When asked what I spent my weekend doing in the midst of Storm Dennis, the sentence ‘autotesting a hydrogen-powered Toyota Mirai at Silverstone’ would be fairly far down my list of expected answers.
However, after turning up to support the second running of the Toyota Parallel Pomeroy Trophy last Saturday, a late withdrawal meant that I was offered the opportunity to take part in the event in Toyota GB Press Fleet’s hydrogen-fuelled Mirai, and pit the car against an eclectic mix of Toyotas new and old.
Ominously, our white Mirai was given competition number ‘1’, which ramped up the pressure on me just a little…
The first test was scrutineering, and the Mirai’s spacious boot and interior meant that I passed the dreaded suitcase test with ease – a small win over the many nimble MR2s who were found lacking in this department.
To my surprise, the Mirai also performed excellently once the driving tests required you to really put your foot down. With Power Mode engaged, the electric motor produced enough power to generate wheelspin off the line, and my times of 12 seconds and 3.5 seconds on the slalom and start-stop tests respectively were up there with the sportiest of Toyota models.
Mirai man Luscombe (right) swaps stories with fellow competitor Jason Lau
The acceleration and braking performance of the Mirai continued to impress as I rattled through the tests, helping to counteract the understeer that naturally comes with a car of the size and weight of the Mirai.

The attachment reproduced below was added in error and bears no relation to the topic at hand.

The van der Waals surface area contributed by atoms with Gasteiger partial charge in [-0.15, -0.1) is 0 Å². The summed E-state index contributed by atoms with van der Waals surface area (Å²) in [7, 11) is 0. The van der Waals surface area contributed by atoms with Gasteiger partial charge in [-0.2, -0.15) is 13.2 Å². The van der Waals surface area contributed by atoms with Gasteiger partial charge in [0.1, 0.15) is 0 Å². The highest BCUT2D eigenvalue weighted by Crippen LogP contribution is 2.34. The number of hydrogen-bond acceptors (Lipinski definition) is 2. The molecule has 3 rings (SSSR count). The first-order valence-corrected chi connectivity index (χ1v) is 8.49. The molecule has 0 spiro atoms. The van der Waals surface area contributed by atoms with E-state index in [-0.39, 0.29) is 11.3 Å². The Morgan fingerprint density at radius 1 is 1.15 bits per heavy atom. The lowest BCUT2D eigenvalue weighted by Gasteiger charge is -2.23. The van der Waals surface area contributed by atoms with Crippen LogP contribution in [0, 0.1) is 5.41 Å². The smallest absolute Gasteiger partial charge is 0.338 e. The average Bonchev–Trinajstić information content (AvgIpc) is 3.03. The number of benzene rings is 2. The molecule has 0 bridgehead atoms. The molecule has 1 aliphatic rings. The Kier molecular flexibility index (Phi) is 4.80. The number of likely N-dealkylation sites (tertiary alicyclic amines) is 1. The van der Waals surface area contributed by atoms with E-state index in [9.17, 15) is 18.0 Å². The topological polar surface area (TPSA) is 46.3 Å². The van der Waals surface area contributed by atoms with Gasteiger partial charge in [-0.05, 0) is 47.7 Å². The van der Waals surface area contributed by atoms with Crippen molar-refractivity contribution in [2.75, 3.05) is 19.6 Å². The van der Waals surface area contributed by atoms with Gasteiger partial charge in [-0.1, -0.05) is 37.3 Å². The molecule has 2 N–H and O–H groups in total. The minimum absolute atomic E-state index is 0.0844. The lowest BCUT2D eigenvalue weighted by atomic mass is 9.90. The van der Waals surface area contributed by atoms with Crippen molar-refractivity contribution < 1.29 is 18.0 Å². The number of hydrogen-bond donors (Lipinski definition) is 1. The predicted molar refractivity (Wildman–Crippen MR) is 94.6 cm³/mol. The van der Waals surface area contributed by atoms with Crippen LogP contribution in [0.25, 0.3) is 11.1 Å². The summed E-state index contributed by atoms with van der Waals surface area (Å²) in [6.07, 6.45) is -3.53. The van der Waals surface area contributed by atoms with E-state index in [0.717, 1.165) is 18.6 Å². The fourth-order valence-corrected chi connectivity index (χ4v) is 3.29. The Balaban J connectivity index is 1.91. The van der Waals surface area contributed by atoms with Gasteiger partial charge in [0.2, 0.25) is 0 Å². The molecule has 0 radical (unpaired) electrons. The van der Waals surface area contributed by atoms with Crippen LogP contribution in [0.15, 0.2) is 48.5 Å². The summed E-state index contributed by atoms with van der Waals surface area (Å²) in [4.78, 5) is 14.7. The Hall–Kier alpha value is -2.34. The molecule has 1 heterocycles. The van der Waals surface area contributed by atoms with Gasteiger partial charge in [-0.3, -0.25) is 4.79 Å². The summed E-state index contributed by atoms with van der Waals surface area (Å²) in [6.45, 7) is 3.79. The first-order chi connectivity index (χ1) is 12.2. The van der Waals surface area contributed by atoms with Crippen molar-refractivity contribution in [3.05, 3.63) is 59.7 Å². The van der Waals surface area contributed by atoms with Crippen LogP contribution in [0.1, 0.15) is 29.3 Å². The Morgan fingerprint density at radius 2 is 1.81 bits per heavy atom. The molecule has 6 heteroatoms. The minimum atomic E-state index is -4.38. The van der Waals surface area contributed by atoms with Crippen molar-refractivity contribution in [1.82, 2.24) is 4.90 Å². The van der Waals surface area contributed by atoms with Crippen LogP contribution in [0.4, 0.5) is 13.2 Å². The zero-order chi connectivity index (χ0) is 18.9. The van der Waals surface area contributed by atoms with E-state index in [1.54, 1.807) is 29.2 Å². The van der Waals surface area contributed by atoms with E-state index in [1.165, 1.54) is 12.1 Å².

Negotiating the Toyota logo test proved to be the ultimate challenge, and despite the less than ideal conditions, I found the Mirai to be responsive and composed. Unfortunately, I was not quite as impressive, getting lost and picking up penalties for missing out marker cones!
One of my main takeaways from the day was the impressive braking performance of the Mirai. In fact, the biggest challenge I faced in the tests was judging how late I could brake to stop at the right point; I repeatedly found that I was braking too early, with the cars stopping power taking me by surprise every time.
The forward/reverse test was a great example of how quickly the Mirai could get up to speed and then stop, and the good rear visibility and reverse camera also aided me to spot the cones I needed to straddle.
The Mirai may not immediately appear the ideal vehicle in which to attempt a motorsport event in, although it has previously competed in a hillcimb, which you can read about here.
Although it’s not designed to attack the various speed and agility tests that the ‘Para Pom’ offers in the same way as a GT86, Supra or MR2 is, its performance exceeded any expectations I had and meant I was able to really push and have some fun.
My car was joined on the day by a second Mirai entered by DriveTribe. With both us drivers coming away with big grins on our faces, and with the only exhaust emissions from our cars being water vapour, it would be fantastic to see more of these impressive fuel cell vehicles at other motorsport events in the future.
By Ryan Luscombe
Assistant, Toyota GB Press and PR